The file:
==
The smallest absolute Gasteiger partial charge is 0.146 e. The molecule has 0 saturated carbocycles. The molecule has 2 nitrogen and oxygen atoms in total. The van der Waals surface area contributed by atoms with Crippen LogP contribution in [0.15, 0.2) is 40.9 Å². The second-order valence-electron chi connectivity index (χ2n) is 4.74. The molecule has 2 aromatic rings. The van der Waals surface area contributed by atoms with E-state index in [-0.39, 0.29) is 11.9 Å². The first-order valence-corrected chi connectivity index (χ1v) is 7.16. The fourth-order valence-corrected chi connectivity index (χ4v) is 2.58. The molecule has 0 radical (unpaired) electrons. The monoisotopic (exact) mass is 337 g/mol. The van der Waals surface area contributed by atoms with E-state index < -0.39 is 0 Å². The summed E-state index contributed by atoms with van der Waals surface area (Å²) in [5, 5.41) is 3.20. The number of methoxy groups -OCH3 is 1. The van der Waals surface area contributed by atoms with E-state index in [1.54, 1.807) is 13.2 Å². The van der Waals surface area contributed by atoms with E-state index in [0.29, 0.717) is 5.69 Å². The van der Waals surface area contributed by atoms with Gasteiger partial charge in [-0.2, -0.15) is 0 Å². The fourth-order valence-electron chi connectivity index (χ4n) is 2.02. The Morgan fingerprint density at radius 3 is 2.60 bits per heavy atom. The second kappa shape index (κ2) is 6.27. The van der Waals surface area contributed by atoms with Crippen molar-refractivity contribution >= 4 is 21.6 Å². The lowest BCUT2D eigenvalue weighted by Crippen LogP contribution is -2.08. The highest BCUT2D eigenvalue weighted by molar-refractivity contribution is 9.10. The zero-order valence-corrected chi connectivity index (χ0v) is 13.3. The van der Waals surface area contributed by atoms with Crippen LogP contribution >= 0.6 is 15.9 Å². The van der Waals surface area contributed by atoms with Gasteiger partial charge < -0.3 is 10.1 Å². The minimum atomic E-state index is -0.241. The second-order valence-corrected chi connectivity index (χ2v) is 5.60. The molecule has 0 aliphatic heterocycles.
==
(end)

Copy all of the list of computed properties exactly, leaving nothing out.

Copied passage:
The smallest absolute Gasteiger partial charge is 0.146 e. The molecule has 0 saturated carbocycles. The molecule has 2 nitrogen and oxygen atoms in total. The van der Waals surface area contributed by atoms with Crippen LogP contribution in [0.15, 0.2) is 40.9 Å². The second-order valence-electron chi connectivity index (χ2n) is 4.74. The molecule has 2 aromatic rings. The van der Waals surface area contributed by atoms with E-state index in [-0.39, 0.29) is 11.9 Å². The first-order valence-corrected chi connectivity index (χ1v) is 7.16. The fourth-order valence-corrected chi connectivity index (χ4v) is 2.58. The molecule has 0 radical (unpaired) electrons. The monoisotopic (exact) mass is 337 g/mol. The van der Waals surface area contributed by atoms with E-state index < -0.39 is 0 Å². The summed E-state index contributed by atoms with van der Waals surface area (Å²) in [5, 5.41) is 3.20. The number of methoxy groups -OCH3 is 1. The van der Waals surface area contributed by atoms with E-state index in [1.54, 1.807) is 13.2 Å². The van der Waals surface area contributed by atoms with E-state index in [0.29, 0.717) is 5.69 Å². The van der Waals surface area contributed by atoms with Gasteiger partial charge in [-0.2, -0.15) is 0 Å². The fourth-order valence-electron chi connectivity index (χ4n) is 2.02. The Morgan fingerprint density at radius 3 is 2.60 bits per heavy atom. The second kappa shape index (κ2) is 6.27. The van der Waals surface area contributed by atoms with Crippen molar-refractivity contribution >= 4 is 21.6 Å². The lowest BCUT2D eigenvalue weighted by Crippen LogP contribution is -2.08. The highest BCUT2D eigenvalue weighted by molar-refractivity contribution is 9.10. The zero-order valence-corrected chi connectivity index (χ0v) is 13.3. The van der Waals surface area contributed by atoms with Crippen LogP contribution >= 0.6 is 15.9 Å². The van der Waals surface area contributed by atoms with Gasteiger partial charge < -0.3 is 10.1 Å². The minimum atomic E-state index is -0.241. The second-order valence-corrected chi connectivity index (χ2v) is 5.60. The molecule has 0 aliphatic heterocycles.